This is the VOA Special English Health Report.
President Obama has signed legislation to make the biggest changes in the health care system in forty-five years.
BARACK OBAMA: "Today, after almost a century of trying; today, after over a year of debate; today, after all the votes have been tallied, health insurance reform becomes law in the United States of America. [Applause]"
Many parts of the plan will fully take effect in four years. But some take effect quickly. For example, in six months the new law will bar insurance companies from denying coverage to children with pre-existing health conditions. Adults with pre-existing conditions will be added in four years.
The government will help millions of people pay for insurance. It will also permit millions more to receive free coverage through the Medicaid program for the poor.
In all, the plan aims to make health insurance available to thirty-two million people now without it. People will be able to buy private policies through marketplaces called exchanges to be administered by the states. Illegal immigrants will not be able to take part.
An estimated eighty-three percent of people under age sixty-five who are in the United States legally now have insurance coverage. The plan is expected to raise that to ninety-five percent within several years.
People over sixty-five are covered by the Medicare insurance program which the government created in nineteen sixty-five.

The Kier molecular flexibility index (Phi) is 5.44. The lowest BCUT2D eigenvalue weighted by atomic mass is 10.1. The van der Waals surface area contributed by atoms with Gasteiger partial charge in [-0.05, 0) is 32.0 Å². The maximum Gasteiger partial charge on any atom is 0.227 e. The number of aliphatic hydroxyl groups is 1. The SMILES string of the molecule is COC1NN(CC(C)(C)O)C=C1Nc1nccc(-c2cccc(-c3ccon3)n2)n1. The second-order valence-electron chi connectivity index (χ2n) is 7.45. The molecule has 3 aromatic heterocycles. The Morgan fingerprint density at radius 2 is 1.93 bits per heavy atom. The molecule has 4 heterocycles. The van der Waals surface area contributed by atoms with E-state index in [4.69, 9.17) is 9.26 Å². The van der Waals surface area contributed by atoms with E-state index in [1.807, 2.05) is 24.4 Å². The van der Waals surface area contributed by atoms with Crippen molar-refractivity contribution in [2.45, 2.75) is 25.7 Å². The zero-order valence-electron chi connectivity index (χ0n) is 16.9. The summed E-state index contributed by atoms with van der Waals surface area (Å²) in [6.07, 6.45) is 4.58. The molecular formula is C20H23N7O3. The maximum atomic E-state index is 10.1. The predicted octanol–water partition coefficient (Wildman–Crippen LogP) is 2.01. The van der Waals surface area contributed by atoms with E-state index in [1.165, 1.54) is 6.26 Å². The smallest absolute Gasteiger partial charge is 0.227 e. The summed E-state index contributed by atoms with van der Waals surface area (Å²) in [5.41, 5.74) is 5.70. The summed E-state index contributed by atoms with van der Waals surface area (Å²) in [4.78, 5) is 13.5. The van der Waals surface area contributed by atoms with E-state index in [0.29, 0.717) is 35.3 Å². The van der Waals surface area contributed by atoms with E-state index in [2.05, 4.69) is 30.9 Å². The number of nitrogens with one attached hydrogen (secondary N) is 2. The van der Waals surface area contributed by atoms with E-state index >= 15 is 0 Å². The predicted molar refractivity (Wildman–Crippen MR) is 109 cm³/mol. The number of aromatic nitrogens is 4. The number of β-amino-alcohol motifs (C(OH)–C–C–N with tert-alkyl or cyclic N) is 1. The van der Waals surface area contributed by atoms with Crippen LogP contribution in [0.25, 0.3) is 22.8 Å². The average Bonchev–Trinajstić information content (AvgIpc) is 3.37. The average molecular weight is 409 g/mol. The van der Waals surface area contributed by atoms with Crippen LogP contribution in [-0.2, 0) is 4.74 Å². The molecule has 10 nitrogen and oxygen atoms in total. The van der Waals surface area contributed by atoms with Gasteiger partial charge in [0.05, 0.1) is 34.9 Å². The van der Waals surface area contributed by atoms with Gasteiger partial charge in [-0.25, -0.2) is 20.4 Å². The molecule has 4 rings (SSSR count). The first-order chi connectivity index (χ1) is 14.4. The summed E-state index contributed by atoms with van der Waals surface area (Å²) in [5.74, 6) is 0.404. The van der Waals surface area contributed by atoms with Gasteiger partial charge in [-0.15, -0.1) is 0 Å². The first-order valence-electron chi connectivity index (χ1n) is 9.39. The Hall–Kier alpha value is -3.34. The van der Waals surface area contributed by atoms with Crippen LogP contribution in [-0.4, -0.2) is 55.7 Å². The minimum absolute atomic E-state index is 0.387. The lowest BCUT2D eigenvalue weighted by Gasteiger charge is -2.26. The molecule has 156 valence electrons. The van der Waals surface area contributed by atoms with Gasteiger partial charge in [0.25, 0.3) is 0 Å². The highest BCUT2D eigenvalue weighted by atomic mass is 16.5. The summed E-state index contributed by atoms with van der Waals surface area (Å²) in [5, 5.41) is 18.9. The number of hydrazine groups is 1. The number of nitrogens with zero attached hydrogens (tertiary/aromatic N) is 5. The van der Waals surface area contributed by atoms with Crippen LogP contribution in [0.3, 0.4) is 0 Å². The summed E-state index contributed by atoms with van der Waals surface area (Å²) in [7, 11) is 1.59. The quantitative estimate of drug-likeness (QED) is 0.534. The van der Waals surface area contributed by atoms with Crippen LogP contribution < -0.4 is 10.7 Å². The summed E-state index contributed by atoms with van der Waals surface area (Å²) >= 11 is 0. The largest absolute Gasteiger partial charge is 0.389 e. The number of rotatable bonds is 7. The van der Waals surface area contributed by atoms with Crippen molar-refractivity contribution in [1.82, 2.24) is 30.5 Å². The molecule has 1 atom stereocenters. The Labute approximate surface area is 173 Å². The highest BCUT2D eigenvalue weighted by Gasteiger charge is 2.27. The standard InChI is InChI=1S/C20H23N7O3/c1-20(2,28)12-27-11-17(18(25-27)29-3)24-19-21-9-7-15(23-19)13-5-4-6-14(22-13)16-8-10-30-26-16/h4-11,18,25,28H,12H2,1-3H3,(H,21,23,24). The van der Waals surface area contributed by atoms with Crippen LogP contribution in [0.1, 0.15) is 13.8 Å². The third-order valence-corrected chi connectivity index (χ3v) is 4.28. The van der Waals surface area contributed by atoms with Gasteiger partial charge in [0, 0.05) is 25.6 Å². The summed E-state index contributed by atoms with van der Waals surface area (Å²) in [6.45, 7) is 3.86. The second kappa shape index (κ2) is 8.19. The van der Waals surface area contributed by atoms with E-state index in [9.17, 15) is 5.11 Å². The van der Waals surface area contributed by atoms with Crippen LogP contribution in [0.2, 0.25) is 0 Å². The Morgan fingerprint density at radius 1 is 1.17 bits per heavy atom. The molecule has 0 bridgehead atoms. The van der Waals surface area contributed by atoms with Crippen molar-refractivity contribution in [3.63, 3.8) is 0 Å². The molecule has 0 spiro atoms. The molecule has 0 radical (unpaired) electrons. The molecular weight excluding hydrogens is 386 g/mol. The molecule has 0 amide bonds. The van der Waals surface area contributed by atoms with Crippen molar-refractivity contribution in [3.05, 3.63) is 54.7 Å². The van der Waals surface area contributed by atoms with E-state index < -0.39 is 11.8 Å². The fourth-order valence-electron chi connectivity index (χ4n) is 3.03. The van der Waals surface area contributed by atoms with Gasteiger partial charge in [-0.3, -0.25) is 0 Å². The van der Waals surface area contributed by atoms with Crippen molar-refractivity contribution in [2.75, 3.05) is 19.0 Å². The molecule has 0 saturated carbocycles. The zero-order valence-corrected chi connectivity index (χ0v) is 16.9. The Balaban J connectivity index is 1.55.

For the first time, Americans will be required to have health insurance or face a yearly fine starting in four years. The law will also require companies with more than fifty employees to offer coverage. If not, they could face a fine of two thousand dollars a year for every worker.
Also, this year the law will start closing what is known as "the doughnut hole." That is a lack of Medicare coverage for some drug costs for older Americans. President Obama promised senior citizens that the reforms will not cut their guaranteed benefits.
He signed the bill Tuesday at the White House, before Democratic lawmakers and people with stories of health insurance problems.
BARACK OBAMA: “We have now just enshrined, as soon as I sign this bill, the core principle, that everybody should have some basic security when it comes to their health care."
The president said he expected the Senate to quickly make a last set of legislative fixes needed in the new law. Republicans are promising to fight the Senate bill. And some states have already gone to court to fight the new law.
The changes are expected to cost about nine hundred forty billion dollars over ten years, but also help reduce the federal budget deficit.
And that's the VOA Special English Health report, written by Caty Weaver. I'm Steve Ember.